Healthy choices are there, you just have to look for them

Of all of the things college students have to adjust to, learning how to make mindful decisions about what they eat comes pretty low on the list, especially when you live in the dorms and have access to a cafeteria whenever you’d like.

Having lived on-campus the first two years of my college career, I know what it’s like to go into Riverview Café starving but with the idea in mind that I will make an effort to eat healthier.

I plan out the route in my mind that I will take to the salad bar, filled with a small selection of veggies and dressings, and perhaps make my way over to the pasta bar, grabbing a piece of fruit from their selection on my way.

When I got through the line and into the cafeteria, however, my senses were instantly assaulted with the smells of burgers, pizza and other fried foods, making the choice to eat healthy a much more difficult decision.

The problem is not that the cafeteria doesn’t make healthy choices available to the students; it is that, while they are there, they are not advertised or paid nearly as much attention to as the other sections of food.

It’s up to students to be aware of all the different choices available and make their own decisions based on what suits their needs.

Another issue is how often college students eat out, especially after hours when the cafeteria is closed. Though Riverview Café is open until midnight on weekdays and 10 p.m. Fridays and Saturdays. College students are known for their late night eating habits, especially on the weekends — long after the café has closed.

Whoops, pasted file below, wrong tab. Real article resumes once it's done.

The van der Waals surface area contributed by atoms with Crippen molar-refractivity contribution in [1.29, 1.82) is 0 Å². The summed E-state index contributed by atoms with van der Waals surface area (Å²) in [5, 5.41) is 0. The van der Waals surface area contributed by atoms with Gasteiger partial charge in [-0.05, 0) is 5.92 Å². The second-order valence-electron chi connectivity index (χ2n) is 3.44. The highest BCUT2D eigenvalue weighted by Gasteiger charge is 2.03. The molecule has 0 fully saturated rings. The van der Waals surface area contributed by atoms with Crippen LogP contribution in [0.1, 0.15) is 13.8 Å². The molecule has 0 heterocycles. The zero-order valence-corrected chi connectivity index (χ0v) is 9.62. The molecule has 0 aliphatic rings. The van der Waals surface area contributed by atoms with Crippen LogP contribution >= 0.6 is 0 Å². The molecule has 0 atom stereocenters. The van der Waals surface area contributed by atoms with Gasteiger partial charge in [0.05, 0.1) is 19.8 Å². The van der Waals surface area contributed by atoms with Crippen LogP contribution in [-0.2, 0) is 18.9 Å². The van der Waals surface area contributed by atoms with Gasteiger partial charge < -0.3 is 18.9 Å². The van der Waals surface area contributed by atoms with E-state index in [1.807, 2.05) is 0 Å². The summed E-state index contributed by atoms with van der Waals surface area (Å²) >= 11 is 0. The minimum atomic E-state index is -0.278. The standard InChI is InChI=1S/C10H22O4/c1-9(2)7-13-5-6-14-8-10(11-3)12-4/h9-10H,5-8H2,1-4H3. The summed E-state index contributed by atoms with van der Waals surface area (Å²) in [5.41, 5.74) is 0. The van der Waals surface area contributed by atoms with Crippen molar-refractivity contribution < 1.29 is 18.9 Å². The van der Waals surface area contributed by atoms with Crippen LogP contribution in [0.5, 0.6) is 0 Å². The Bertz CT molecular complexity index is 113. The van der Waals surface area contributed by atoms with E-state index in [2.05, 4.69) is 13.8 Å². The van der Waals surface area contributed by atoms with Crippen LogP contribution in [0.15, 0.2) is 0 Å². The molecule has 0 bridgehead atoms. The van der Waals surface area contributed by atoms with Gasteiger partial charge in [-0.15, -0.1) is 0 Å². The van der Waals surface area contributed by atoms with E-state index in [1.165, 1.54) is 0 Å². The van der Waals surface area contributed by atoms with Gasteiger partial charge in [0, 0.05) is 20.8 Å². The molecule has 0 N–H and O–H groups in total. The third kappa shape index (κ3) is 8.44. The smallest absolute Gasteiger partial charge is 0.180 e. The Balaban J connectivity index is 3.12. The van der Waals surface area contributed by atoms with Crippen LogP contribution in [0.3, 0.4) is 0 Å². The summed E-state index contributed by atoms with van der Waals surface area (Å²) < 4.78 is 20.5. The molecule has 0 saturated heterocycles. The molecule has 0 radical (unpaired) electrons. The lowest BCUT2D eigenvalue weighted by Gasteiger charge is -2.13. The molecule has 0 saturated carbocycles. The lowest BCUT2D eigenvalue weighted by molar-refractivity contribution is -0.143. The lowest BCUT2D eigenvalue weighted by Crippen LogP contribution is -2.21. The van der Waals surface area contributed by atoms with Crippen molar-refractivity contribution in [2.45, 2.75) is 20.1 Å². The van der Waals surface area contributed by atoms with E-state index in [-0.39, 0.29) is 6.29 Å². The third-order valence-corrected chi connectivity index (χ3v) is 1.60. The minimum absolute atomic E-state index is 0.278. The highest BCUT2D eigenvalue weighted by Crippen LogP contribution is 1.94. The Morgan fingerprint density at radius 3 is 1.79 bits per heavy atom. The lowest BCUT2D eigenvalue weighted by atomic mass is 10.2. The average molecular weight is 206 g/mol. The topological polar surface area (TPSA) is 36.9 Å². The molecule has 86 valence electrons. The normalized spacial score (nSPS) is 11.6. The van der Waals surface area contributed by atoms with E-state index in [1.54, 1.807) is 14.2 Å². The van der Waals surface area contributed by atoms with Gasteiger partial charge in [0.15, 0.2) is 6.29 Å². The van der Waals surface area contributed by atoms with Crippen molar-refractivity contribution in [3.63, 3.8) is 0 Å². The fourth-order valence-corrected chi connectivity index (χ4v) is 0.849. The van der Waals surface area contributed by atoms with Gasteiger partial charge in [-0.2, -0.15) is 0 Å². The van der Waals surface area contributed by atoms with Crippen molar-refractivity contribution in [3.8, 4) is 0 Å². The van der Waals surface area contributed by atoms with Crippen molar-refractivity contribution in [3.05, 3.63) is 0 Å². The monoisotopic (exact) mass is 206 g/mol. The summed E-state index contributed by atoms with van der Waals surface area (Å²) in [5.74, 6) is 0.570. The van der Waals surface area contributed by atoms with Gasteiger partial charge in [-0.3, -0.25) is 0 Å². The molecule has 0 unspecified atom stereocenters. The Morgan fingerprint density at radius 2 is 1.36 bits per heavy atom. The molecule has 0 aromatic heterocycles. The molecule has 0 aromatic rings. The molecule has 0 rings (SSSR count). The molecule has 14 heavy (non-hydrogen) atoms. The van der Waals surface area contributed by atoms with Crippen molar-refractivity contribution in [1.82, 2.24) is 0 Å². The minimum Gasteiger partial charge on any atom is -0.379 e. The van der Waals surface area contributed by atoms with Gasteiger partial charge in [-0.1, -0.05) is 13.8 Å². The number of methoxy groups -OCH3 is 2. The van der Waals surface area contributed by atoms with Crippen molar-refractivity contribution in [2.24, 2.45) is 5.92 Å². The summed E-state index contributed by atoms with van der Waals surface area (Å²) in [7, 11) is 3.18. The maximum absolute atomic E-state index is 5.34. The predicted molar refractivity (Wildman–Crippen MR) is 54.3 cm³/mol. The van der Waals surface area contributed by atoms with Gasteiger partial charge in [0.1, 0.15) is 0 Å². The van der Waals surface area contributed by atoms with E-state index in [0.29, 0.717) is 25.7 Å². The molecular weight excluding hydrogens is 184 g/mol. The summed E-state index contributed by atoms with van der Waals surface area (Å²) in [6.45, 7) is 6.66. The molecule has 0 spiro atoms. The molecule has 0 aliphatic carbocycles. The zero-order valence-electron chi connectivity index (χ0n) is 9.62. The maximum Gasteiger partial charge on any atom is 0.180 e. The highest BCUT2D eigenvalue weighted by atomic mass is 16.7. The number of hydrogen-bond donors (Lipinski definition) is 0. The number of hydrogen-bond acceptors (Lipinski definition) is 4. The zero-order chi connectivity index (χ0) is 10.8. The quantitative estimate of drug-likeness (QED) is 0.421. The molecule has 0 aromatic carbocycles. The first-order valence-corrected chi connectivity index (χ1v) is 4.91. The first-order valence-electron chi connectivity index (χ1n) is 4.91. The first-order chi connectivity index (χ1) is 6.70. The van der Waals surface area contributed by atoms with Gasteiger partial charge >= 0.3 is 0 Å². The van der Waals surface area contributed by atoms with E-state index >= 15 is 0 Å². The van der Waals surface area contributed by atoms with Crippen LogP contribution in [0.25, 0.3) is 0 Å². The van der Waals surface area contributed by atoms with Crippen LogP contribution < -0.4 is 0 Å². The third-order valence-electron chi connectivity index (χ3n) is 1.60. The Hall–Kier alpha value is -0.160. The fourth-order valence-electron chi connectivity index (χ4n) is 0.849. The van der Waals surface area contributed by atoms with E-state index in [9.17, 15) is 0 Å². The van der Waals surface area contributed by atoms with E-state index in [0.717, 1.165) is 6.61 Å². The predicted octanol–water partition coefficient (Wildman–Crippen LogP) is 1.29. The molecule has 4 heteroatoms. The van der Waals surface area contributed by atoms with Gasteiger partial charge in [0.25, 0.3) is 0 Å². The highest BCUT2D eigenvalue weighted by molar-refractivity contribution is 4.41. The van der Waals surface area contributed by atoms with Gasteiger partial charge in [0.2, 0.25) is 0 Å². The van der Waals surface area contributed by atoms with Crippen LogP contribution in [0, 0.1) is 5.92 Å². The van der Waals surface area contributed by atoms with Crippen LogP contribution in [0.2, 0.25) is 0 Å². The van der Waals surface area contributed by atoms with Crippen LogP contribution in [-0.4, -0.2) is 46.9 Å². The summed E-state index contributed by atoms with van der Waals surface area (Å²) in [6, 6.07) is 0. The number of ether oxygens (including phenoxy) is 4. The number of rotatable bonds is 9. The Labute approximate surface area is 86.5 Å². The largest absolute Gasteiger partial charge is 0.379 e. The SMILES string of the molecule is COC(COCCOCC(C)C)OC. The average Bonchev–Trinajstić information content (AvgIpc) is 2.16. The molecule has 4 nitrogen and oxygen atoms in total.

According to a study done by, “College diners are 87 percent more likely to order late-night meals than the average diner.”

I know my late-night eating habits occur mostly on Friday or Saturday nights, when I’m looking to treat myself to pizza and wings with friends or a quick trip to Taco Bell to quell the after-hours rumbling in my stomach.

However, a lot of these problems also stem from our lifestyle choices before we came to college.

“Parents need to have conversations with their children about healthy eating habits before they head off to college … and model healthy lifestyles with their own behavior,” said a source from

It is common knowledge we learn from observing, and as we grow up a huge part of what we observe comes from our parents. We must be aware of the healthy choices that are out there, and how to make them, before we come to school. At school it is our choice to continue to follow our habits, or break them and start over.

For some students, the choice is easy. Sophomore Jocelyn Bold, who lives on campus and eats at Riverview Café at least twice a day, said eating healthy is easier for her to do at school than it was at home.

“On campus (at Riverview Café), they always have the nutrition facts right there for you,” Bold said. “And they have a lot of different choices. There’s always something for everyone.”

Even those with specific needs, such as vegans or those with gluten allergies, have a number of options available to them. The Marketplace has veggie burgers available for purchase, and Riverview Café offers a corner specifically for gluten-free students, including a special toaster and dairy products.

Perhaps it isn’t a matter of having enough options, but instead knowing how to find them. Before coming into Riverview Café, take a look at the menu posted on the TV screen in the stairwell or online at

When you know exactly what is available, the decision to eat healthier becomes much simpler.